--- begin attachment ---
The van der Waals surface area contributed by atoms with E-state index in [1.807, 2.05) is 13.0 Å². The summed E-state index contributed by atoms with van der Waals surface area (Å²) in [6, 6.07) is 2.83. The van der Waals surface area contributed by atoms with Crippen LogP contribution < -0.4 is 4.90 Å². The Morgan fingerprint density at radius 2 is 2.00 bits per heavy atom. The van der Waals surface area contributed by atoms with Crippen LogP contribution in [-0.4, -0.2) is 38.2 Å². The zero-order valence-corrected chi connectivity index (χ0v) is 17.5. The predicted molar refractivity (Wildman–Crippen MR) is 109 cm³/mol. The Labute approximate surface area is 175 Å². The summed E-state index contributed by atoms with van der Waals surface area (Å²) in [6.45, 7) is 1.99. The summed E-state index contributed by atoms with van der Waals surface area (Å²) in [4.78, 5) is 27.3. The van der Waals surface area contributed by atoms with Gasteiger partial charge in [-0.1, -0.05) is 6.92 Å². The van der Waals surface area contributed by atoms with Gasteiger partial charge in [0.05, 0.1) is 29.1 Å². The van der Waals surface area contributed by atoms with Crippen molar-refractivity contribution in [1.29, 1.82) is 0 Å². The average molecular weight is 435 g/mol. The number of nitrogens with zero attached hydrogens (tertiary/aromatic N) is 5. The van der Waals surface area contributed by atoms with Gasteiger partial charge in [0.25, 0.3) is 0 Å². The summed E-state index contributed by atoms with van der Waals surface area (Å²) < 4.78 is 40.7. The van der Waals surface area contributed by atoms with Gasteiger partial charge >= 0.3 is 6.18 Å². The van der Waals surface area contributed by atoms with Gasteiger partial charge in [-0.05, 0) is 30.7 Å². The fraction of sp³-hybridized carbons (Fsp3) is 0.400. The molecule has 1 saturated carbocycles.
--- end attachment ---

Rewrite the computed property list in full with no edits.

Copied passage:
The van der Waals surface area contributed by atoms with E-state index in [1.807, 2.05) is 13.0 Å². The summed E-state index contributed by atoms with van der Waals surface area (Å²) in [6, 6.07) is 2.83. The van der Waals surface area contributed by atoms with Crippen LogP contribution < -0.4 is 4.90 Å². The Morgan fingerprint density at radius 2 is 2.00 bits per heavy atom. The van der Waals surface area contributed by atoms with Crippen LogP contribution in [-0.4, -0.2) is 38.2 Å². The zero-order valence-corrected chi connectivity index (χ0v) is 17.5. The predicted molar refractivity (Wildman–Crippen MR) is 109 cm³/mol. The Labute approximate surface area is 175 Å². The summed E-state index contributed by atoms with van der Waals surface area (Å²) in [6.45, 7) is 1.99. The summed E-state index contributed by atoms with van der Waals surface area (Å²) in [4.78, 5) is 27.3. The van der Waals surface area contributed by atoms with Gasteiger partial charge in [-0.1, -0.05) is 6.92 Å². The van der Waals surface area contributed by atoms with Gasteiger partial charge in [0.05, 0.1) is 29.1 Å². The van der Waals surface area contributed by atoms with Crippen molar-refractivity contribution in [1.29, 1.82) is 0 Å². The average molecular weight is 435 g/mol. The number of nitrogens with zero attached hydrogens (tertiary/aromatic N) is 5. The van der Waals surface area contributed by atoms with Gasteiger partial charge in [0.25, 0.3) is 0 Å². The summed E-state index contributed by atoms with van der Waals surface area (Å²) < 4.78 is 40.7. The van der Waals surface area contributed by atoms with Gasteiger partial charge >= 0.3 is 6.18 Å². The van der Waals surface area contributed by atoms with Gasteiger partial charge in [-0.05, 0) is 30.7 Å². The fraction of sp³-hybridized carbons (Fsp3) is 0.400. The molecule has 1 saturated carbocycles.